A tribute to the masters of “Avant-Garde / Free Jazz”
“Outside Da’ Edge” is a tribute album like no other – with 15 riveting cuts played by one of the founding architects of the Bay Area’s “West Coast Free Jazz” sound.
Can you imagine what it might have been like for Stravinsky to join with Albert Ayler, John Coltrane, Miles Davis, Frank Zappa, and Sun Ra? If they were still alive, what kind of musical and artistic statements would they make with digital and space age technology? How has this provocative form of Jazz evolved under today's masters – Ornette Coleman, Archie Shepp, Cecil Taylor, Pharoah Sanders, Babatunde Lea and others?
Jazz aficionados, search no longer! Eddie Edwards delivers that hardcore, amplisonic, soulfully provocative Avant-Garde experience right here on his seminal CD release, “Outside Da’ Edge.” With an amazing collection of musical compositions, Edwards sculpts riveting tracks, combining a cutting-edge rhythm section, acoustic & digital electronic saxophones, trombone, trumpet, bass clarinet, and keyboards – along with orchestral & digital electronics – that will free your mind from the constriction of traditional Western music and take you on an exhilarating, refreshing musical rollercoaster ride.
“Outside Da’ Edge” will transport you back in time to the stage of Keystone Korner, San Francisco . . . the UC Berkeley Jazz Festival . . . a private New York jam session at the home of Walter Davis, Jr. . . . the De Young Museum and The Museum of Modern Art in San Francisco . . . Mapenzi’s in Berkeley . . . the Sea Shell in Richmond, CA (with Smiley Winters & Bob Bray) . . . to a hundred different venues up and down the Coast . . . to gigs with Norton Wisdom, Zam Johnson, Dr. Rob “the Blob” Miller . . . to the late master drummer Billy Higgins . . . to Harlem’s own master bassist Barry Nelson – a few of the places where, and people with whom, Eddie Edwards has performed.
When you close your eyes and listen, you may just touch the swirling sounds of “Ayler,” while on a “Trane” that takes you a zillion “Miles” out as “Sun Ra” warms you with “Zappa” rays – Stravinsky style - because this CD will take you “Outside Da’ Edge.” Edwards' striking Drum 'n' Bass lines are the foundation of a musical Funk-bridge that transports the 21st Century seeker into the zone -- to experience the ecstasy of AVANT-GARDE / FREE JAZZ.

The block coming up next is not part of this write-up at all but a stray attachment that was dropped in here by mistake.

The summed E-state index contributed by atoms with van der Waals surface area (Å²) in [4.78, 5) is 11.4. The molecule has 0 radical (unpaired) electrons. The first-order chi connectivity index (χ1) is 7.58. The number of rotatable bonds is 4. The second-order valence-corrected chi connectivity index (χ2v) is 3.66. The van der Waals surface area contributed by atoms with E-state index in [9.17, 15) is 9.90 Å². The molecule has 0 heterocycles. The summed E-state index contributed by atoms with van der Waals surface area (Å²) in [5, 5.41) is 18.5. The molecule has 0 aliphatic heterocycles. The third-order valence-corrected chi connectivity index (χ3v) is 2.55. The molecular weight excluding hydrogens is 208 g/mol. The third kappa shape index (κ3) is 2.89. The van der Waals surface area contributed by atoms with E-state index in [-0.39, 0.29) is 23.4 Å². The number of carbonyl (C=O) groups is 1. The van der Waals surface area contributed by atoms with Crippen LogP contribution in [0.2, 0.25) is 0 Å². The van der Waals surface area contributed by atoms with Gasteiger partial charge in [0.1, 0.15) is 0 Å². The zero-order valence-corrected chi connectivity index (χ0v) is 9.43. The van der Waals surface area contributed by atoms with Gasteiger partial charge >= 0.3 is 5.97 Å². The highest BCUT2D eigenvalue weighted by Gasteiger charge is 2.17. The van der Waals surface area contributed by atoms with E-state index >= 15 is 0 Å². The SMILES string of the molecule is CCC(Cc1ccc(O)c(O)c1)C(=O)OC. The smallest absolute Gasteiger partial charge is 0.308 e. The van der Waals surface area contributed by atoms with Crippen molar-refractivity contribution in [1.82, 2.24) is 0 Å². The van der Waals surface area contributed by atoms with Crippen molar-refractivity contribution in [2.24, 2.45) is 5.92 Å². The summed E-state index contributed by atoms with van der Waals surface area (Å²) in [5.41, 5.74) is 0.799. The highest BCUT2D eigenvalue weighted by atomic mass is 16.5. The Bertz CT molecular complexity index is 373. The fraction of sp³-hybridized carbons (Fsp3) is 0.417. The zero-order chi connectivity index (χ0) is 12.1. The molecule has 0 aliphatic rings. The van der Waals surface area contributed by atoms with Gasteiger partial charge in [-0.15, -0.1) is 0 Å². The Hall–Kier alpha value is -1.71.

So, listen to some of our track samplings, then order your CD - - and "Get ready! Get ready!! Get ready!!!"(*) to take your trip – “OUTSIDE DA' EDGE” . . .
[(*) "Bishop T.D. Jakes." Quote.]
Liner notes by: Professor John L. Mc Donald
W. E. B. Du Bois, one of the world’s foremost scholar’s on the status of Black people worldwide, published a book in 1903 entitled the Souls of Black Folk. It is one of the most important books ever published pertaining to the psycho-sociological analysis of Black people in America. Dr. Du Bois, in his book, was able to capture the essence of the soul of Black people.
Now comes an innovative approach on the Souls of Black Folk by a man who has lived that life that Dr. Du Bois discussed in his book through the creative forces of music. Brother Eddie Edward is a man with a musical vision that transforms the prose and poetry of Black life into sounds that echoes the rhythms of the traditional African drum beats; that captures the painful laments of a stolen people coming to the “land of liberty”; that, reflects Amiri Baraka’s insightful statement in Blues People regarding how the African captive became the African American.
Brother Edwards’ musical background and life experiences have prepared him for this musical journey so evidently displayed in his new cd “Outside Da’ Edge.” Never has there been a musical compilation that synthesizes the totality of the modern Black experience into an art form that captures that which ‘was, is, and continues to be.’ Brother Edwards’ music is the philosophy of John S. Mbiti; his music is the gospel of Blues, Jazz, Soul and that which is to come.